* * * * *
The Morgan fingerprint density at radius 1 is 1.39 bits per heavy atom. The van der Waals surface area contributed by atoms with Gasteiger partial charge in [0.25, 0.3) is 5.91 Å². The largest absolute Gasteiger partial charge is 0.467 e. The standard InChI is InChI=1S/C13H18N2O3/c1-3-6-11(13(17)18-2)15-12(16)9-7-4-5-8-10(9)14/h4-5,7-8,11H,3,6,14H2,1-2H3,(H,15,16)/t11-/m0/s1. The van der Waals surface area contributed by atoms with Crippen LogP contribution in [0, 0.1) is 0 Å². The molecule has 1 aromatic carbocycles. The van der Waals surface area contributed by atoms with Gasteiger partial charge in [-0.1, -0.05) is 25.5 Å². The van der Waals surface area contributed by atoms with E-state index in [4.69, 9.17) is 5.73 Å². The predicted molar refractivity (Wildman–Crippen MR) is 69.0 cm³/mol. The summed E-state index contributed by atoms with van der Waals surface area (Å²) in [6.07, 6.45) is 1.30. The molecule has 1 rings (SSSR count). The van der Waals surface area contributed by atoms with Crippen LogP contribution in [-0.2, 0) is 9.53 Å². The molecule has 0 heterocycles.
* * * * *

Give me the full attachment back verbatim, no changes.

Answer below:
The Morgan fingerprint density at radius 1 is 1.39 bits per heavy atom. The van der Waals surface area contributed by atoms with Gasteiger partial charge in [0.25, 0.3) is 5.91 Å². The largest absolute Gasteiger partial charge is 0.467 e. The standard InChI is InChI=1S/C13H18N2O3/c1-3-6-11(13(17)18-2)15-12(16)9-7-4-5-8-10(9)14/h4-5,7-8,11H,3,6,14H2,1-2H3,(H,15,16)/t11-/m0/s1. The van der Waals surface area contributed by atoms with Crippen LogP contribution in [0, 0.1) is 0 Å². The molecule has 1 aromatic carbocycles. The van der Waals surface area contributed by atoms with Gasteiger partial charge in [-0.1, -0.05) is 25.5 Å². The van der Waals surface area contributed by atoms with E-state index in [4.69, 9.17) is 5.73 Å². The predicted molar refractivity (Wildman–Crippen MR) is 69.0 cm³/mol. The summed E-state index contributed by atoms with van der Waals surface area (Å²) in [6.07, 6.45) is 1.30. The molecule has 1 rings (SSSR count). The van der Waals surface area contributed by atoms with Crippen LogP contribution in [-0.2, 0) is 9.53 Å². The molecule has 0 heterocycles.